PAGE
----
Coral beaches and secluded peninsulas wrought by the Atlantic waves. Tiny islands with a handful of people and secret villages with one pub, one church, one post-office to their name, white cottages scattered among the peat fields. The Wild Atlantic Way is the new tourist road that stretches for 2500 km along Ireland’s western coast, from Kinsale to Inishowen peninsula, where it connects with the Antrim Coast Scenic Route, in Northern Ireland .
The WAW, as everyone calls it, is one of the most scenic roads in the world, such as the Highway 101 (2500 km along the Pacific Coast ) or the shorter Great Ocean Road (250 km the South Australia). Sometimes the road in narrow, one-track, with cattle grids. At other times, the road is winding, one bend after another, which seem to disapeare into the empty peat bogs. But the WAW doesn’t offer just stunning landscapes and panoramic roads.
It offers human adventures, food tasting, walking in wilderness, chatting in pubs, cruising the coast watching out for whales, dolphins and seals. A great project to open up the West. The only doubt is that this still largely unspoilt coast will become a huge theme park, like the Cliffs of Moher. The most spectacular cliffs of Ireland, have lost much of their charm after being caged in fencing and steps.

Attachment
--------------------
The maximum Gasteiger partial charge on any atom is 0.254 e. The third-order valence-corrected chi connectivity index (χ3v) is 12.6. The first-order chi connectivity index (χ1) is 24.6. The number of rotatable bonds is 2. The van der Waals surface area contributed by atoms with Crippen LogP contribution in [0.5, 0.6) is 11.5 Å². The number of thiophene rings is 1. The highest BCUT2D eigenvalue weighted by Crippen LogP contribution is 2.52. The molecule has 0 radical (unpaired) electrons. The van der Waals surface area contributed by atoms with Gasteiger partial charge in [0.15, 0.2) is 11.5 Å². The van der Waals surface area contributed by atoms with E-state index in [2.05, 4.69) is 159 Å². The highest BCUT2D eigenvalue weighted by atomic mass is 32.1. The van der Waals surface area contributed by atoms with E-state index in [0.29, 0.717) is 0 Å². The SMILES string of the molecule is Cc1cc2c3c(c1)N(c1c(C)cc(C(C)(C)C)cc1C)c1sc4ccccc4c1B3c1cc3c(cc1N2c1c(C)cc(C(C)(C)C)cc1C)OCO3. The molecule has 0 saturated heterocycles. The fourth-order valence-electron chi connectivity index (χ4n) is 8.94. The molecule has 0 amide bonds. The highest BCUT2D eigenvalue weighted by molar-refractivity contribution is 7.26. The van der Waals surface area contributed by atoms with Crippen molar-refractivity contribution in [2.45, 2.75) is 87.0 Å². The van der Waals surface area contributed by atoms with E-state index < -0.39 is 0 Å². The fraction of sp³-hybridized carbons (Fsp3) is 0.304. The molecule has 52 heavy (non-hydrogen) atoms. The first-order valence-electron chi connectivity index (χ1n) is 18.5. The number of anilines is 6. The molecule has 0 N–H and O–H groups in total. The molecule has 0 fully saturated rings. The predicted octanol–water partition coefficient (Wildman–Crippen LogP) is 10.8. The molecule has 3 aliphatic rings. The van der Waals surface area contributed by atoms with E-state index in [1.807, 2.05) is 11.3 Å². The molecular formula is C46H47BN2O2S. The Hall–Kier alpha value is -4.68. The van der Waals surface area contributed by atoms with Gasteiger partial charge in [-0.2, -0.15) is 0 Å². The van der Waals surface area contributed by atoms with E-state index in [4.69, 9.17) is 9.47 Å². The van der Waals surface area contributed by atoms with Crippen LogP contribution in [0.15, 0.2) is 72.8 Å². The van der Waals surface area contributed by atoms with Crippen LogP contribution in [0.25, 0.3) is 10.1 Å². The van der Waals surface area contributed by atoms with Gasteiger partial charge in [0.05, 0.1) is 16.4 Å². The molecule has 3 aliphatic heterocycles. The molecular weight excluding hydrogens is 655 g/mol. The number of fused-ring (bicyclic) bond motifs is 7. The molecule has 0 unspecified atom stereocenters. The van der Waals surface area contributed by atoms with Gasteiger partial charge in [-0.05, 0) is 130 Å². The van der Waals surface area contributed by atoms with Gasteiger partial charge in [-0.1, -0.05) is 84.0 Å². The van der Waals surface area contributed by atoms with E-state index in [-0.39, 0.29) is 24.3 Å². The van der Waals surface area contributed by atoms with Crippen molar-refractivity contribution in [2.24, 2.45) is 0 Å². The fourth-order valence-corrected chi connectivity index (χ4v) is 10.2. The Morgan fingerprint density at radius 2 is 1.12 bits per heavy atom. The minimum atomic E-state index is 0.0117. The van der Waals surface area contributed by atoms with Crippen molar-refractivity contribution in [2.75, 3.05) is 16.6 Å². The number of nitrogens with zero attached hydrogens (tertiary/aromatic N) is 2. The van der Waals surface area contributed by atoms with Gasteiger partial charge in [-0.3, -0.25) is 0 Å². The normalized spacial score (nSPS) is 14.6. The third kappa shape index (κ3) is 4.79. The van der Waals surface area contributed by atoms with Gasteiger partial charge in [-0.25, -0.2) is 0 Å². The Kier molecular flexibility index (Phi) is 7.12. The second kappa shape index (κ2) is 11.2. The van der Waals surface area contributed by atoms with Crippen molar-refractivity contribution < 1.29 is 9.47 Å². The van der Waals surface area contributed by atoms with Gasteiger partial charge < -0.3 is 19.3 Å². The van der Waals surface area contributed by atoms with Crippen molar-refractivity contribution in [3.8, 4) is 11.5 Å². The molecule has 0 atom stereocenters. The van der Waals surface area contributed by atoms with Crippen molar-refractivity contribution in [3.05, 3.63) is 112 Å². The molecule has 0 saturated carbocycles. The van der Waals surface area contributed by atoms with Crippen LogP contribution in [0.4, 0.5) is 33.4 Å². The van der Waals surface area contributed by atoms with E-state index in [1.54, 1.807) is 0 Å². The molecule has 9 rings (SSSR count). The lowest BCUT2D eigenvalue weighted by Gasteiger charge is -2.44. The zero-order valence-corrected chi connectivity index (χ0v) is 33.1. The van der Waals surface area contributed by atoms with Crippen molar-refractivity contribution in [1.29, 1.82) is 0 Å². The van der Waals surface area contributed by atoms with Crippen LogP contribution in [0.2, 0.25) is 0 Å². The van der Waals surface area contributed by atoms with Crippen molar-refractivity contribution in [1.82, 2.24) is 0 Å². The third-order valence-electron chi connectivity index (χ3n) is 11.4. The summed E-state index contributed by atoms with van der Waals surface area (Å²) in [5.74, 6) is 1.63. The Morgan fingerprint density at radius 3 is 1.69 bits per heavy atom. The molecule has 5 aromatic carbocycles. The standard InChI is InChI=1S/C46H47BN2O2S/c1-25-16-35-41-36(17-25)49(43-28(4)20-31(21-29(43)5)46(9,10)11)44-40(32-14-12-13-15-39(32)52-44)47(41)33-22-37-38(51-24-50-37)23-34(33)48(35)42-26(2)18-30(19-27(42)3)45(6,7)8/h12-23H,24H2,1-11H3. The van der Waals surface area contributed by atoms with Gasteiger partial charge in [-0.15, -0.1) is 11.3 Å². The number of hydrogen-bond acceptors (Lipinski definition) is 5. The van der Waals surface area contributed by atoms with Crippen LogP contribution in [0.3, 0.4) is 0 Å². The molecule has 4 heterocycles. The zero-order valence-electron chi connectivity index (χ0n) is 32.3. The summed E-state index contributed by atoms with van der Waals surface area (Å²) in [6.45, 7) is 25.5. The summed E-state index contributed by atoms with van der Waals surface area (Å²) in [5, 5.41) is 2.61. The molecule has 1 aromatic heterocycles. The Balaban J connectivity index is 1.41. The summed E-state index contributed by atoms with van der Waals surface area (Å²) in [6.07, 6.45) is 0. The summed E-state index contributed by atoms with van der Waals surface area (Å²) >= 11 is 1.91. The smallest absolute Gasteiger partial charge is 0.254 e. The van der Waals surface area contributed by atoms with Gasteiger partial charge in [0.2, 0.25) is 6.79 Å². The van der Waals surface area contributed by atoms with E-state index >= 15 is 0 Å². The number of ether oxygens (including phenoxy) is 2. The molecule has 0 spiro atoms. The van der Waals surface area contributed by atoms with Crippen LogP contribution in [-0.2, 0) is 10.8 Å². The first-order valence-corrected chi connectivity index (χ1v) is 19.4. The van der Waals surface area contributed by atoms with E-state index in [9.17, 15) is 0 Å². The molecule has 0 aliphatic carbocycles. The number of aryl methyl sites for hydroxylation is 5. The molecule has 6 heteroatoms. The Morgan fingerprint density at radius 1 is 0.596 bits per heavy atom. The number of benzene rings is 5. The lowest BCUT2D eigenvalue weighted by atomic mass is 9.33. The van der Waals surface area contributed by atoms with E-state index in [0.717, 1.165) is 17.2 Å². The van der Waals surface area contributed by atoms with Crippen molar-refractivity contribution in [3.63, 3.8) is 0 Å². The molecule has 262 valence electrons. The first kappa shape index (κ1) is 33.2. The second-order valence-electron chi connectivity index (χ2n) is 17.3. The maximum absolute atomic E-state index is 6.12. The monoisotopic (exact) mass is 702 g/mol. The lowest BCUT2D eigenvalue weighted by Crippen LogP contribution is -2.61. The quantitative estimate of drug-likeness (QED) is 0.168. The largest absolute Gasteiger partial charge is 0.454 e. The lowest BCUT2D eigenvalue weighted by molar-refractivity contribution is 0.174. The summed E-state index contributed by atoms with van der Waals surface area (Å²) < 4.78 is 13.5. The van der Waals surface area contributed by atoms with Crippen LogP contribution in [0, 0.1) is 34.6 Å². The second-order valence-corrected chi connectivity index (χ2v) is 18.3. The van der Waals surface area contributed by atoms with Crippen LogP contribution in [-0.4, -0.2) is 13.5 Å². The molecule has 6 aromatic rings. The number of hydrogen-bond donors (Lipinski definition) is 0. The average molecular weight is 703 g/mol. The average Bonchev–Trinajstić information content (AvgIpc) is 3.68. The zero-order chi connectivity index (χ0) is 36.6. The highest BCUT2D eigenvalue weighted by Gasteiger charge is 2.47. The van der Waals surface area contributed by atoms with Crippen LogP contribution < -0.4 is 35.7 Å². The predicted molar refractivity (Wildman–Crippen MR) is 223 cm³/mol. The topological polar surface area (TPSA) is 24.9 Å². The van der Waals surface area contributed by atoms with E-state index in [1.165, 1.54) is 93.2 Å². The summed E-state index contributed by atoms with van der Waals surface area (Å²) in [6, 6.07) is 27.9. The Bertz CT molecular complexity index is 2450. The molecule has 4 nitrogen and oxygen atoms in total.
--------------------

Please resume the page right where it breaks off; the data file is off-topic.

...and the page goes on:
It’s like looking at a postcard. Let’s hope the narrow one-track roads will not be enlarged and the fields with grazing cows, will not be turned into large car parks. If you want to, you can drive the WAW journey in a couple of weeks. On the other hand, you slow down and take the time to immerse yourself in Irish life. The charm of Western Ireland is the rough and wild beauty, is the wind and the rain, is the ocean waves and the peat bogs. And strolling along the remotest country roads. We don’t want to lose them.